TL;DR – A show that is getting interesting by ignoring its lead … not the best step forward
Disclosure – I paid for the Disney+ subscription that viewed this show.
The Book of Boba Fett Review –
This week we have an episode that swings wildly from two different extremes. The first extreme is a clear love letter to Star Wars fans with characters and callbacks galore. However, this is also an episode that shows deeply that the creators/writers don’t really care about their titular character.
So to set the scene, at the end of Return of The Mandalorian, the titular Mandalorian (Pedro Pascal) ended up getting abandoned by his sect, but not before he obtained a gift for Grogu. But as he arrives at Tatooine to pick up a new ship, he comes across Fennec (Ming-Na Wen), who offers him a job. In this episode, out in the wastes of Tatooine, Cobb Vanth (Timothy Olyphant) comes across some of the Pyke Syndicate dealing spice in his territory and takes offence. Now from here, we will be looking at the episode as a whole, so there will be some [SPOILERS] ahead.
Before we dive into the myriad of references peppered throughout the episode, I want to talk a bit about the production. There was a lot of location work this week, and it does look like they went outside for part of it rather than use the rear projection sets. To be fair, I think it just amounted to visiting botanic gardens, but a change is still lovely. To add to this, I think they did a much better job of the ‘young’ Luke Skywalker (Mark Hamill) rather than what we got in the Mandalorian Season Three Finale, The Rescue. This combined with the general vital production work in these series, makes this one of the best episodes from a visual perspective.
Then, of course, we can’t talk about this episode without exploring the references pouring out of every inch of the show. First, there is literally whose who of Star Wars in this era, with Cobb Vanth, the Mandalorian, Luke Skywalker, Grogu, R2D2, Ahsoka Tano (Rosario Dawson), Black Krrsantan (Carey Jones), and even Cad Bane (Corey Burton) in his first live-action appearance. To say that this episode was stacked kind of undercuts just how stacked it really was. This is then piled upon by references to Yoda, Luke’s training montage, force powers, a reunion of sorts, and even the infamous Order 66 from Revenge of the Sith. On the one hand, if you have been consuming every part of the Star Wars universe, including the more expanded universe, there would be moments that will make you shout for joy, but if you’re not, well, then I think we have hit a point where you might start getting diminishing returns.
However, don’t think the references just stop at the Star Wars universe because this week, we very much dived into the world of the western. To be fair, this is not the first time the show has dabbled in this territory. See The Tribes of Tatooine, for example. But here, the show throws caution to the wind and dives in deep. Throughout the episode, there are aspects of it, but you see it the most clearly right at the end. When Cad Bane arrives in Mos Pelgo/Freetown, he comes with all the swagger and energy of The Man With No Name in a Fistful of Dollars. The energy, hat tilt, and dialogue are all homage to the greats. Then, of course, if you missed that first bit, we get a perfect love letter to The Good, The Bad, and the Ugly. Or in the case of Deputy Scott (JJ Dashnaw), The Good, The Bad, and the Stupid. Shout out to the Stunt Coordinator JJ Dashnaw for taking the fall.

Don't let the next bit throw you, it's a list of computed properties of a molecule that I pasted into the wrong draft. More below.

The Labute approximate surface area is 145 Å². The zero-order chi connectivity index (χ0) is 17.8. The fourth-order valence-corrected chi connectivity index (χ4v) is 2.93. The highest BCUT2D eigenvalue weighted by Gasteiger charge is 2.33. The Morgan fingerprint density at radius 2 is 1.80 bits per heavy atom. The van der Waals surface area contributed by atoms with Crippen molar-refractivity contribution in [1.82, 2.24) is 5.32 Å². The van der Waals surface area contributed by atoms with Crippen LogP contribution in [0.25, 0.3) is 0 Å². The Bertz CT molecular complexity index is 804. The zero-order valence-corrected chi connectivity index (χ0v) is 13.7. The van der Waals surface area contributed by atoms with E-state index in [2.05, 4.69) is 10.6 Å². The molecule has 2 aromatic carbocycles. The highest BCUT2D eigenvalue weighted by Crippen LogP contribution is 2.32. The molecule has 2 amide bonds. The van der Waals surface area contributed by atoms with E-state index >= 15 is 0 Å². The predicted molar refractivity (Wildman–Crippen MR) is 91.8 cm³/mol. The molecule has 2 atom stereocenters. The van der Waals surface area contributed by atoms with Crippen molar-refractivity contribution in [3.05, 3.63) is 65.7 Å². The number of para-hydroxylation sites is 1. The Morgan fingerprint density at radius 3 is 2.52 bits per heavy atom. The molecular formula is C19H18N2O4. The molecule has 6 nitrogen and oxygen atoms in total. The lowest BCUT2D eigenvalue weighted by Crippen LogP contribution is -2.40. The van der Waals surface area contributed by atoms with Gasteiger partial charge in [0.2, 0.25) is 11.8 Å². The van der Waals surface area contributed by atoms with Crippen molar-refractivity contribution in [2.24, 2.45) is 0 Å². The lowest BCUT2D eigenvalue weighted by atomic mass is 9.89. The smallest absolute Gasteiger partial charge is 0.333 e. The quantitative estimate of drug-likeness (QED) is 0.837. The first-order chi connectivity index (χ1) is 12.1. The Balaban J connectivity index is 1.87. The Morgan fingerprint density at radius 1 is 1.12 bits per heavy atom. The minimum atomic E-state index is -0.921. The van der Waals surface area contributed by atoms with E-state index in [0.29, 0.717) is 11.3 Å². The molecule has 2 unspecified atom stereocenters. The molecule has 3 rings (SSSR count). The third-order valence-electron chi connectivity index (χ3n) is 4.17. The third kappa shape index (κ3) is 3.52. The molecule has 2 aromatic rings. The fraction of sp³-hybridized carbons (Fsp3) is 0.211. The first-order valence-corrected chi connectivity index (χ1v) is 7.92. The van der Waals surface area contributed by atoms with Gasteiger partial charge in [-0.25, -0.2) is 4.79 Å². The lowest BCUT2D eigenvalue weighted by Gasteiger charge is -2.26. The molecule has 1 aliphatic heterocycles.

However, I have to say that there is a big but to this episode and frankly to the series as a whole at the moment. If you notice everything that I have talked about, including some of the things that I missed, like the episode putting Grogu back on course to meet The Mandalorian, have been to do about everyone but the titular Boba Fett. At this point, it feels like the writers set out to do a Boba Fett (Temuera Morrison) story, then kind of got bored about it halfway through and went off on a tangent. This is frustrating for several reasons, but most notably, having a Māori lead in a Star Wars production and then pushing him to the side is frustrating. Maybe it will make sense with the context of next week. I hope so.
In the end, do we recommend From the Desert Comes a Stranger? Well, look, this is a nostalgia-fest of an episode, but it did still like it. But there is still a growing frustration with the show, and I am not sure one more episode can tie that all up.
By Brian MacNamara: You can follow Brian on Twitter Here, when he’s not chatting about Movies and TV, he’ll be talking about International Relations, or the Solar System.
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Credits – All images were created by the cast, crew, and production companies of The Book of Boba Fett
Directed by – Dave Filoni
Written by – Jon Favreau & Dave Filoni
Created by – Jon Favreau
Based on – Star Wars created by George Lucas
Production/Distribution Companies – LucasFilm & Disney +
Starring – Temuera Morrison, Ming-Na Wen & Pedro Pascal with Timothy Olyphant, Rosario Dawson, Jordan Bolger, Sophie Thatcher, Carey Jones, David Pasquesi, Corey Burton, Jennifer Beals & Mark Hamill and Frank Trigg, Collin Hymes, JJ Dashnaw, W. Earl Brown, KArisma Shanel, Marlon Aquino, Andrea Dartlow, Brendan Mayne, Paul Darnell, Scott Lang, Graham Hamilton, Dorian Kingi & Chris Bartlett